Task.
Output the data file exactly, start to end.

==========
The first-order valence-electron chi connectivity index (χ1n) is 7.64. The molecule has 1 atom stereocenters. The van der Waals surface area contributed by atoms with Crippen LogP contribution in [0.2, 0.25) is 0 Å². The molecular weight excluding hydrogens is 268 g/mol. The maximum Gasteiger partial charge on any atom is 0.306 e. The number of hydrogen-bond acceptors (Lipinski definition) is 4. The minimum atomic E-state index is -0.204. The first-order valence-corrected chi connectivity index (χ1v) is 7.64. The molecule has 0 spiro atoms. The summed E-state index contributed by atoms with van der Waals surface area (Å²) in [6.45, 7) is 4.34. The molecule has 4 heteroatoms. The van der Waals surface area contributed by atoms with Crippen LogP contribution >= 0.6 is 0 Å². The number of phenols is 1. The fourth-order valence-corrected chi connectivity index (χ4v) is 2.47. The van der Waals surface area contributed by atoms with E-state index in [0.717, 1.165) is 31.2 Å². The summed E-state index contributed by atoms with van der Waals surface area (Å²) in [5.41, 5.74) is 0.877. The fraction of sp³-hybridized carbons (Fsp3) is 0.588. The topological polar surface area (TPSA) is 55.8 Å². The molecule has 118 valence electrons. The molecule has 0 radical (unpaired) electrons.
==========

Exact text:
The first-order valence-electron chi connectivity index (χ1n) is 7.64. The molecule has 1 atom stereocenters. The van der Waals surface area contributed by atoms with Crippen LogP contribution in [0.2, 0.25) is 0 Å². The molecular weight excluding hydrogens is 268 g/mol. The maximum Gasteiger partial charge on any atom is 0.306 e. The number of hydrogen-bond acceptors (Lipinski definition) is 4. The minimum atomic E-state index is -0.204. The first-order valence-corrected chi connectivity index (χ1v) is 7.64. The molecule has 0 spiro atoms. The summed E-state index contributed by atoms with van der Waals surface area (Å²) in [6.45, 7) is 4.34. The molecule has 4 heteroatoms. The van der Waals surface area contributed by atoms with Crippen LogP contribution >= 0.6 is 0 Å². The number of phenols is 1. The fourth-order valence-corrected chi connectivity index (χ4v) is 2.47. The van der Waals surface area contributed by atoms with E-state index in [0.717, 1.165) is 31.2 Å². The summed E-state index contributed by atoms with van der Waals surface area (Å²) in [5.41, 5.74) is 0.877. The fraction of sp³-hybridized carbons (Fsp3) is 0.588. The topological polar surface area (TPSA) is 55.8 Å². The molecule has 118 valence electrons. The molecule has 0 radical (unpaired) electrons.